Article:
In the blink of an eye, the human visual system can process an object, determining whether it's a cup or a sock within milliseconds, and with seemingly little effort.
Chloride-channel in muscle cells provides new insights for muscle diseases
Researchers from the University of Copenhagen have mapped the structure of an important channel in human muscle cells.
New skeletal disease found and explained
Researchers at Karolinska Institutet in Sweden have discovered a new and rare skeletal disease.
How diabetes causes muscle loss
Diabetes is associated with various health problems including decline in skeletal muscle mass.
Unintended side effects: antibiotic disruption of the gut microbiome dysregulates skeletal health
Diet and exercise regulate the accrual of bone mass, but some evidence suggests the microbiome may also play a role.
Central role of transforming growth factor type beta 1 in skeletal muscle dysfunctions
In this review we present the critical and recent antecedents regarding the mechanisms and cellular targets involved in the effects of TGF-β1 in the muscle, in pathological processes such as the inhibition of regeneration, fibrosis and atrophy.
Muscle-building proteins hold clues to ALS, muscle degeneration
Amyloid-like protein assemblies, long believed to be toxic and fuel diseases like ALS, have been found to play a key role in healthy muscle regeneration.
Unique type of skeletal stem cells found in 'resting zone' are actually hard at work
Skeletal stem cells are valuable because it's thought they can heal many types of bone injury, but they're difficult to find because researchers don't know exactly what they look like or where they live.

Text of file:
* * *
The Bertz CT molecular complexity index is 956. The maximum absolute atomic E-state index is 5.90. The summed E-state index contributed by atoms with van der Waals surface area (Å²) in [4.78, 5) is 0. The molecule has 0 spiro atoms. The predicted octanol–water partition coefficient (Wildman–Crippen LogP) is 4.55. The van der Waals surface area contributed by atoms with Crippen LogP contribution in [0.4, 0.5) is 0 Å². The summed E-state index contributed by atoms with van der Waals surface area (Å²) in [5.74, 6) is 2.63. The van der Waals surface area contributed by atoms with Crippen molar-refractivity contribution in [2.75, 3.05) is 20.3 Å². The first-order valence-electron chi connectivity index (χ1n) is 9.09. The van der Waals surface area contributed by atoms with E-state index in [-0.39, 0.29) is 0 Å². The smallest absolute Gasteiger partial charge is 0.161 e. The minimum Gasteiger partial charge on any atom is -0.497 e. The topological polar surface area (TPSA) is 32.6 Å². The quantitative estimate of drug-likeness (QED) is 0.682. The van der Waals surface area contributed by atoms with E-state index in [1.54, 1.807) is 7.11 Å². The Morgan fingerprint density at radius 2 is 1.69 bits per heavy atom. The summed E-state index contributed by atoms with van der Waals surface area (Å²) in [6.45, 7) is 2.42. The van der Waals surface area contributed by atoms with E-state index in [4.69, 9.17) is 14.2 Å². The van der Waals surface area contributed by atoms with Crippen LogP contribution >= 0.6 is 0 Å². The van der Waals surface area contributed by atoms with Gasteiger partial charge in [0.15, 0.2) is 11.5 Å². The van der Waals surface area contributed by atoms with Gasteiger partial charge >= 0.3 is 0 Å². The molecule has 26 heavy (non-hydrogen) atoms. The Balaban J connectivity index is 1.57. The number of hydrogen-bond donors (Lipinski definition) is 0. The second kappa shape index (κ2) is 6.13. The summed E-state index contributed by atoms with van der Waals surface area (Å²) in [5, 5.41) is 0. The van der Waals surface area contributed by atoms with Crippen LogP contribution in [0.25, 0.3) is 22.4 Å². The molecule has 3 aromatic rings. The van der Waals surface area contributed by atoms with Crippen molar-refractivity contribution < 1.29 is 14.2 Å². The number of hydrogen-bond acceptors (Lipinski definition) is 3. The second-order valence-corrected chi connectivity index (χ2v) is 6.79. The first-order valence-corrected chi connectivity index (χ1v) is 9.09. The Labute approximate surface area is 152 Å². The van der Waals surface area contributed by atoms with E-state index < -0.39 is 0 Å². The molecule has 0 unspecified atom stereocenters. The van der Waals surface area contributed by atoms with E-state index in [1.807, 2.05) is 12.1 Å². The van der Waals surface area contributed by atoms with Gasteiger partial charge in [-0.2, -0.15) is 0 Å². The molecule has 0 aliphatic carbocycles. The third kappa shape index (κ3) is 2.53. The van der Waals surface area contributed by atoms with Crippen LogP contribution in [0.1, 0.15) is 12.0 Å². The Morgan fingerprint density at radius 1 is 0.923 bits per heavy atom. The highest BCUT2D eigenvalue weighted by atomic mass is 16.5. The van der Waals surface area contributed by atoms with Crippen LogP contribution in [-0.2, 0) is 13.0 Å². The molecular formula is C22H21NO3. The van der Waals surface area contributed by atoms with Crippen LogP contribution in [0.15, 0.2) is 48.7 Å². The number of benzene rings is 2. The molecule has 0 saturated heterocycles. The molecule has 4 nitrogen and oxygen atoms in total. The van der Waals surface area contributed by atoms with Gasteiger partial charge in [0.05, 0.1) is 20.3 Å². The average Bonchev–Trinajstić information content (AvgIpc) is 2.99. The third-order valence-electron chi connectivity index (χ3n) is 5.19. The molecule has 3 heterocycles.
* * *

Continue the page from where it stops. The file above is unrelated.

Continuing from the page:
Skeletal stem cells regress when tasked with extensive regeneration
Adult mouse skeletal stem cells in the jaw revert to a more developmentally flexible state when called upon to regenerate large portions of bone and tissue, according to a study by researchers at the Stanford University School of Medicine.
More Skeletal Muscle News and Skeletal Muscle Current Events

Top Science Podcasts

We have hand picked the top science podcasts of 2019.
Now Playing: TED Radio Hour

Risk
Why do we revere risk-takers, even when their actions terrify us? Why are some better at taking risks than others? This hour, TED speakers explore the alluring, dangerous, and calculated sides of risk. Guests include professional rock climber Alex Honnold, economist Mariana Mazzucato, psychology researcher Kashfia Rahman, structural engineer and bridge designer Ian Firth, and risk intelligence expert Dylan Evans.
Now Playing: Science for the People

#540 Specialize? Or Generalize?
Ever been called a "jack of all trades, master of none"? The world loves to elevate specialists, people who drill deep into a single topic. Those people are great. But there's a place for generalists too, argues David Epstein. Jacks of all trades are often more successful than specialists. And he's got science to back it up. We talk with Epstein about his latest book, "Range: Why Generalists Triumph in a Specialized World".
Now Playing: Radiolab

Dolly Parton's America: Neon Moss
Today on Radiolab, we're bringing you the fourth episode of Jad's special series, Dolly Parton's America. In this episode, Jad goes back up the mountain to visit Dolly's actual Tennessee mountain home, where she tells stories about her first trips out of the holler. Back on the mountaintop, standing under the rain by the Little Pigeon River, the trip triggers memories of Jad's first visit to his father's childhood home, and opens the gateway to dizzying stories of music and migration. Support Radiolab today at Radiolab.org/donate.